(How JGR finished is) definitely not good news,” Keselowski said. “We’ve got work to do. (JGR is) really strong and we’re not where we need to be to be able to beat them heads-up, but we threw everything we had at them.

We put down a great qualifying lap, got the first pit stall, had great pit stops and got to the lead, but just didn’t have the raw speed to keep it.”

MORE: Martin Truex Jr. completes Richmond sweep with playoff win

MORE: Results, points after 2nd race of Cup playoffs at Richmond

MORE: NASCAR disqualifies Erik Jones’ car for failing inspection

Keselowski tweeted a few hours after the race that he didn’t “take no pleasure & seek no treasure from another man’s loss,” referring to Jones’ DQ.


Even so, Keselowski took some consolation from his overall performance.

We led 80-some laps, so it’s not a bad day but just not nearly fast enough to dominate the race and win,” he said.

Keselowski mistakenly said in a post-race interview that he had joined Kyle Busch and Kevin Harvick in advancing to the Round of 12 two weeks from now due to his points in the standings.

Yeah, we’re locked into the next round,” Keselowski said. “That feels good. I’m proud of that effort.”

Actually, Keselowski left Richmond two points shy of being locked into the next playoff round. That will have to come next Sunday at Charlotte’s Roval.

There’s still work to do not only for Keselowski’s car, but also those of his teammates — Joey Logano finished 11th and Ryan Blaney 17th — to counter JGR’s domination.

But what exactly has to be done is a question mark, Keselowski said.

Honestly, I don’t know,” Keselowski said. “They’ve got all the secrets so we need to find some more secrets.”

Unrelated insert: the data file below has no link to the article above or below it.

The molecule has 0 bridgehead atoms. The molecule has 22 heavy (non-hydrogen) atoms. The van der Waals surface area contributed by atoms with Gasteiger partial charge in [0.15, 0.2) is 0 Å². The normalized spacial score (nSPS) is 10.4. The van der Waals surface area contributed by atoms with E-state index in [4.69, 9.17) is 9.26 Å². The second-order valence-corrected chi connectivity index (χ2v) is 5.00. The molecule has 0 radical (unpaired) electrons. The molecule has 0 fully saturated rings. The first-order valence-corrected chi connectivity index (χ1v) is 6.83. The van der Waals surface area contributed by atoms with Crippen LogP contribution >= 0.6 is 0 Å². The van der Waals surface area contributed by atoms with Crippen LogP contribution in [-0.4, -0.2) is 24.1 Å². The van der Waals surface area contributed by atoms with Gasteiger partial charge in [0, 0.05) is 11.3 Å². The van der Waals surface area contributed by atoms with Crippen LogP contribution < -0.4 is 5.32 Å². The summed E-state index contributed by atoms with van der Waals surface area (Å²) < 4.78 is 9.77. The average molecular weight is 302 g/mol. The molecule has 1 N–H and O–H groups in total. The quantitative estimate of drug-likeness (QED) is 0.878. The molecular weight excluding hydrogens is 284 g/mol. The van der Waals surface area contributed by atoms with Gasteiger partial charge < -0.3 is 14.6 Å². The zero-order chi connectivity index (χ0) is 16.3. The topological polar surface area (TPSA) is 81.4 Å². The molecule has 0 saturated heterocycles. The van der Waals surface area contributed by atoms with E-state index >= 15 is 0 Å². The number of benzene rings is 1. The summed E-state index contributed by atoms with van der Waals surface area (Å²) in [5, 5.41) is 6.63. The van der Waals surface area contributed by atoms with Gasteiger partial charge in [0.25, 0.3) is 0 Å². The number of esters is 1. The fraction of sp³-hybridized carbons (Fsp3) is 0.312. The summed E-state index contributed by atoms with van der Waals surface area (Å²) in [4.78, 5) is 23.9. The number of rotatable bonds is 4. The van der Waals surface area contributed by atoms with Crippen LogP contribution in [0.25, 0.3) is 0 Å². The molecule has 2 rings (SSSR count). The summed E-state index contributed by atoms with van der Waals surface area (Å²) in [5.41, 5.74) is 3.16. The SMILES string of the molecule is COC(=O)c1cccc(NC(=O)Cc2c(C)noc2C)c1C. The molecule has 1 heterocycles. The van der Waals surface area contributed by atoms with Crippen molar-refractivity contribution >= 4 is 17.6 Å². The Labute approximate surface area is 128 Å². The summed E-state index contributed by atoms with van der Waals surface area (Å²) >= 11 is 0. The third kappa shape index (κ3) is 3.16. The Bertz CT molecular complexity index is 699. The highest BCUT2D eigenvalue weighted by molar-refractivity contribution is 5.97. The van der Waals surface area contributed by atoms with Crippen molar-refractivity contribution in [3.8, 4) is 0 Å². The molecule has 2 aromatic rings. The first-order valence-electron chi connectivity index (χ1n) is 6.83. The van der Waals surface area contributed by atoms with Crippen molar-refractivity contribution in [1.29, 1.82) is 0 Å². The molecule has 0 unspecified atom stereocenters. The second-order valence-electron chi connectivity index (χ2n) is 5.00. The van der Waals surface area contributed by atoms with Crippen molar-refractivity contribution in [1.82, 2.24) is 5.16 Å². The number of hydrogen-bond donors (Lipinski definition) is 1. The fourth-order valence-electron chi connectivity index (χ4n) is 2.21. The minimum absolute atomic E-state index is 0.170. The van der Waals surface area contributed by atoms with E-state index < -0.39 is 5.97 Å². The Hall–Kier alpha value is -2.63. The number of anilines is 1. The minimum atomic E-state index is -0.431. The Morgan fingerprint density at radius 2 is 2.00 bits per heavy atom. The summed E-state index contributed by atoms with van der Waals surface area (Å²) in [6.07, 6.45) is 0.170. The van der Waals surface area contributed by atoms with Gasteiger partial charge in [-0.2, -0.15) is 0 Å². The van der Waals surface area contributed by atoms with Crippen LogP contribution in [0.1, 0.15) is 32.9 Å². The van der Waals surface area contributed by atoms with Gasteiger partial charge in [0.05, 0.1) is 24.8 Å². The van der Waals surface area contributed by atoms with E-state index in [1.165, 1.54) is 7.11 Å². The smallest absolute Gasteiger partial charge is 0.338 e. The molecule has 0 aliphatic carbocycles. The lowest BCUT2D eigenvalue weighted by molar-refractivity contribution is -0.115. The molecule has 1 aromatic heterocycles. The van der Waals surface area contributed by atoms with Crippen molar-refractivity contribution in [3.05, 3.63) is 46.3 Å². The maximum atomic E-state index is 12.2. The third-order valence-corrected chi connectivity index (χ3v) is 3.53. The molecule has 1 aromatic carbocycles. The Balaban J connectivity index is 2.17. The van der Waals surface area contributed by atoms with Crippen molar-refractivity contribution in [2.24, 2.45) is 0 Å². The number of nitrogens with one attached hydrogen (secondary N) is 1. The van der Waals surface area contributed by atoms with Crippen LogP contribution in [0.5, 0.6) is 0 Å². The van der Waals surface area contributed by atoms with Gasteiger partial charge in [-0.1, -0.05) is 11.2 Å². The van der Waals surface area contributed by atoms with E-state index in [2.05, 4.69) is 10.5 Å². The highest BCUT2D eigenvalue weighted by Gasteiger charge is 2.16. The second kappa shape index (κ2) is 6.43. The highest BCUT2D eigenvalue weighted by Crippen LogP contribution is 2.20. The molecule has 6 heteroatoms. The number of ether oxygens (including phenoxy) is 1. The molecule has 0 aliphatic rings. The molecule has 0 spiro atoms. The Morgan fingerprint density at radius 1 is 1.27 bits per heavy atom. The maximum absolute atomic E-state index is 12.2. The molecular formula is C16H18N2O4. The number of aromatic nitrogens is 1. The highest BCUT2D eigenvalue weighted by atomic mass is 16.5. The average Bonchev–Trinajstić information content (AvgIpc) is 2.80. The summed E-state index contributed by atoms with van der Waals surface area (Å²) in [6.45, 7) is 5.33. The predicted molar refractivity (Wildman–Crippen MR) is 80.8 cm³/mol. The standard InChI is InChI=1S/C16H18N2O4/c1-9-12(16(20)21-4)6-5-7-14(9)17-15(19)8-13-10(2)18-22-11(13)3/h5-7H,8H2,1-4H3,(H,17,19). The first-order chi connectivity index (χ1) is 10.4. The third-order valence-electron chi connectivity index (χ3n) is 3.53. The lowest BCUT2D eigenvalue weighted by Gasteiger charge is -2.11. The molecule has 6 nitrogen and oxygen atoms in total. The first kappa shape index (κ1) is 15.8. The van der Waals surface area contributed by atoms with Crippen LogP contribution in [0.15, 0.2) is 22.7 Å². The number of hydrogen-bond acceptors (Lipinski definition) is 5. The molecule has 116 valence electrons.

Follow @JerryBonkowski

Kyle Busch sees progress in runner-up finish at Richmond

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RICHMOND, Va. — After his fiery comments last week led some to be critical of his attitude toward slower drivers, Kyle Busch was calmer after his runner-up performance to Martin Truex Jr. on Saturday night at Richmond Raceway.

Busch led a race-high 202 of 400 laps but lost the lead to his Joe Gibbs Racing teammate with 26 laps to go and had to settle for second place.

“We put up a valiant effort,” Busch said.

MORE: NASCAR disqualifies Erik Jones’ fourth-place finishing car

While his winless drought starched to 14 races, Busch noted that the performance was a step forward for the No. 18 Toyota team.

“I know we’re capable of it, the team is capable of it,” said Busch, who clinched a spot in the second round with his 54-point night. “Just stupid things have been biting us this year and we put it all together tonight. I didn’t speed on pit road, pit crew did a good job, our car was fast and we made the most of our effort.”

Whether it was Busch hitting the wall (or another car) at Las Vegas, an engine failure at Indianapolis, the pit crew losing the lead at Darlington or a speeding penalty at Watkins Glen (and hitting cars), Busch and the team have been off in recent races despite often having the speed to challenge for wins. In the process, Busch has lost the chance to collect many more playoff points.

He was strong enough Saturday night to win the second stage, giving him his third stage win in the last seven races.

But Busch didn’t have enough at the end to keep Truex behind him.

“We ran OK,” Busch said. “(Truex) could follow closer than I could, and he was better on the long run than I was. Why? Maybe I pushed my tires too hard there at the last stint at the beginning trying to stay ahead of (Denny Hamlin), which gave (Truex) the opportunity to kind of save his stuff and roll around and attack later.”